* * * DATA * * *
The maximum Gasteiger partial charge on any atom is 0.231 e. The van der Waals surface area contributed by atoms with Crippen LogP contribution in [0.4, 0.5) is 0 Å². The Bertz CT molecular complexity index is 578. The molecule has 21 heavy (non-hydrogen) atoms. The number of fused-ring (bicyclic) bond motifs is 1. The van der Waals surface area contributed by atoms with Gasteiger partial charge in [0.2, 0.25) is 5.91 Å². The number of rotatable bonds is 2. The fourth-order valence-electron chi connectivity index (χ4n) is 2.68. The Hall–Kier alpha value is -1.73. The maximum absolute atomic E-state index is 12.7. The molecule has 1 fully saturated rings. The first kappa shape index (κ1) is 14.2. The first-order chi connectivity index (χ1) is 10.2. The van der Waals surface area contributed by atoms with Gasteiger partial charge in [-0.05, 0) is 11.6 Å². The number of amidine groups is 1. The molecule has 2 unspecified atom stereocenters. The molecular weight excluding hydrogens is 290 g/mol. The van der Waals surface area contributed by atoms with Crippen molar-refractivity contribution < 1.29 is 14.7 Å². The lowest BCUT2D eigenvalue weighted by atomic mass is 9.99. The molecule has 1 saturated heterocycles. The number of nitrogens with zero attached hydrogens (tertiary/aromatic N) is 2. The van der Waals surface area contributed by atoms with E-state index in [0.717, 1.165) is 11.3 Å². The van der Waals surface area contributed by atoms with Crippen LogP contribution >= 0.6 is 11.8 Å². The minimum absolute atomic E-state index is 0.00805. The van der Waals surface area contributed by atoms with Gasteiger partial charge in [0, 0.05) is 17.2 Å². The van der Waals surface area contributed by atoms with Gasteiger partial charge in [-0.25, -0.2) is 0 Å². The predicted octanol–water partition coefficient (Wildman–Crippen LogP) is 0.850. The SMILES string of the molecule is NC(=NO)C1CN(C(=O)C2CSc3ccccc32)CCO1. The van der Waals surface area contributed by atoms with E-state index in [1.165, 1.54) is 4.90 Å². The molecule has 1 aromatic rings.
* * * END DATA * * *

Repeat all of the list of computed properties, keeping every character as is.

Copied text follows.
The maximum Gasteiger partial charge on any atom is 0.231 e. The van der Waals surface area contributed by atoms with Crippen LogP contribution in [0.4, 0.5) is 0 Å². The Bertz CT molecular complexity index is 578. The molecule has 21 heavy (non-hydrogen) atoms. The number of fused-ring (bicyclic) bond motifs is 1. The van der Waals surface area contributed by atoms with Gasteiger partial charge in [0.2, 0.25) is 5.91 Å². The number of rotatable bonds is 2. The fourth-order valence-electron chi connectivity index (χ4n) is 2.68. The Hall–Kier alpha value is -1.73. The maximum absolute atomic E-state index is 12.7. The molecule has 1 fully saturated rings. The first kappa shape index (κ1) is 14.2. The first-order chi connectivity index (χ1) is 10.2. The van der Waals surface area contributed by atoms with Gasteiger partial charge in [-0.05, 0) is 11.6 Å². The number of amidine groups is 1. The molecule has 2 unspecified atom stereocenters. The molecular weight excluding hydrogens is 290 g/mol. The van der Waals surface area contributed by atoms with Crippen molar-refractivity contribution < 1.29 is 14.7 Å². The lowest BCUT2D eigenvalue weighted by atomic mass is 9.99. The molecule has 1 saturated heterocycles. The number of nitrogens with zero attached hydrogens (tertiary/aromatic N) is 2. The van der Waals surface area contributed by atoms with E-state index in [0.717, 1.165) is 11.3 Å². The van der Waals surface area contributed by atoms with Crippen LogP contribution >= 0.6 is 11.8 Å². The minimum absolute atomic E-state index is 0.00805. The van der Waals surface area contributed by atoms with Gasteiger partial charge in [0, 0.05) is 17.2 Å². The van der Waals surface area contributed by atoms with Gasteiger partial charge in [-0.25, -0.2) is 0 Å². The predicted octanol–water partition coefficient (Wildman–Crippen LogP) is 0.850. The SMILES string of the molecule is NC(=NO)C1CN(C(=O)C2CSc3ccccc32)CCO1. The van der Waals surface area contributed by atoms with E-state index in [1.165, 1.54) is 4.90 Å². The molecule has 1 aromatic rings.